Allicock was impressive, especially in his scene confronting his mother. I also liked his work where he faced Peret in the big fight, a scene choreographed with slow motion and a kind of “cover of Sports Illustrated” series of frozen pictures by Fight Master Joe Isenberg that was made all the more dramatic by Christopher Akerlind’s lighting.
Act II brought us another strong scene where one Griffith is joined by another and then added to this was Victor Ryan Robertson as Paret. “In a cold coma on a sheet… the dark is all I got now.”
Robertson’s clear tenor voice gave us a strong operatic experience and his character work was a stand out as the cocky and homophobic Benny Paret. Frederick Ballentine as old Emile’s caretaker proved moving with his growing conflicting feelings of frustration and gentle loving.
Blanchard’s music has some great power and textures. I loved the addition of the jazz quartet – made up of Dan Hovey, Nathaniel West, Fabian Almazan and Jeff “Tain” Watts – to the traditional orchestra. Watts’ percussion seemed to drive the opera with his complex rhythms that the singers were challenged to move through. There were moments when the brass kicked in that were riveting. Equally enthralling were some quiet moments, where a single instrument, an electric guitar or the double bass, accompanying a singer, gave an aria space, and formed a conversation of rich shimmering depth.
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At other times, though, the music left me feeling let down. A clarinet doubling a singing part seemed an operatic cop-out.
For my taste, the libretto did not sufficiently support what seemed to be an experiment in integrating rap into a contemporary jazz opera. The rhymes were not sufficiently complex. At its worst, the rhyming came out like Dr. Seuss. (“I can make a hat. I can swing a bat.”) I felt also there was too much speaking on rhythm for the work to be satisfying musically as an opera.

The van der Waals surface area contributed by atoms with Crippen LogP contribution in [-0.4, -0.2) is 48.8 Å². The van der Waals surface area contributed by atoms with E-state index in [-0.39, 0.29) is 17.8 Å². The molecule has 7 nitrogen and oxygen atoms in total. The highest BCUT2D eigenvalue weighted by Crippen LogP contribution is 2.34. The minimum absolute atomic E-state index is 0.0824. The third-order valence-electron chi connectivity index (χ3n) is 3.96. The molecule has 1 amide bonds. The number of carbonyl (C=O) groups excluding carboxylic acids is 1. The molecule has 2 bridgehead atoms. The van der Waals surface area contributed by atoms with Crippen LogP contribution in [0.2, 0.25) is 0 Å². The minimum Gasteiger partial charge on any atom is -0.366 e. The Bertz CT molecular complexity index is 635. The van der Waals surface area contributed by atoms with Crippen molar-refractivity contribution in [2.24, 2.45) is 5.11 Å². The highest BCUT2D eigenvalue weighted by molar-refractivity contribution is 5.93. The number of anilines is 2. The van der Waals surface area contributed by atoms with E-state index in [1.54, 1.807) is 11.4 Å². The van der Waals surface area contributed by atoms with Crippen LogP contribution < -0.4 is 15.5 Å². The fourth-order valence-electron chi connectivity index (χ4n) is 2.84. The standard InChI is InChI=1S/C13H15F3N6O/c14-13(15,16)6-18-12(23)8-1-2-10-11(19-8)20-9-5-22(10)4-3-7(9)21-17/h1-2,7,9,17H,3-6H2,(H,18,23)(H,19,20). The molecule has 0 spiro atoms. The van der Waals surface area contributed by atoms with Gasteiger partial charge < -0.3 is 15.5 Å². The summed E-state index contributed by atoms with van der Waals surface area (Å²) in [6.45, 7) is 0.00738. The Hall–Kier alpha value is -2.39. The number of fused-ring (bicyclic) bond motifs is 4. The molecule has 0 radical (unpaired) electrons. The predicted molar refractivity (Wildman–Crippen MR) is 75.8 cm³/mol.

There were a lot of other kinks opening night to be sure, and some of them will be worked out. But some seemed to expose deeper problems.
Wayne Tigges plays Howie Albert. The singer-actor was terrific in Dead Man Walking, so I know what he can do. Ill on opening night, he bravely tried to sustain his work, but a young singer, Samuel Schultz had to take over and sing the role from the side of the stage. Both singers should be highly commended for their courage and perseverance, but I missed the nuances that I knew Tigges would bring to the role.
The accident of fortune tipped me off to see another and broader problem: the unhappy split of acoustic and amplified sound that was chosen by the director. This is always a tricky argument between opera and Broadway audiences. Opera lovers prefer the “real” big sound of their singers while Broadway audiences have increasingly come to expect electronic instruments as part of the orchestral style which in turn requires heavily amplified aids to achieve balance.
A fight fan’s take on Champion
This production hadn’t integrated the sounds in a satisfying way so it came across as a show that hadn’t decided if it was Broadway or opera. Directionality became an issue, and I got confused about who was singing.
Stylistically, some of the scenes made me wince. Meredith Arwady, a powerful operatic contralto, seemed to have been pushed into a belting Broadway “tits and ass” mama. In Tony Kushner’s play Angels in America, there is a homosexual pick-up that is simultaneously desperate and funny. A similar set up involving the young Emile Griffith in Champion felt crude, the “sex duet” gratuitous.
Compounding the problem, the staging and lighting on opening night didn’t help support the focus of the story. Allen Moyer had created a beautifully functional set that should have supported this opera as it had for Dead Man Walking. Instead, the elder Emile, staged to look down on his life from the second story bridge, felt too far upstage and often lit insufficiently.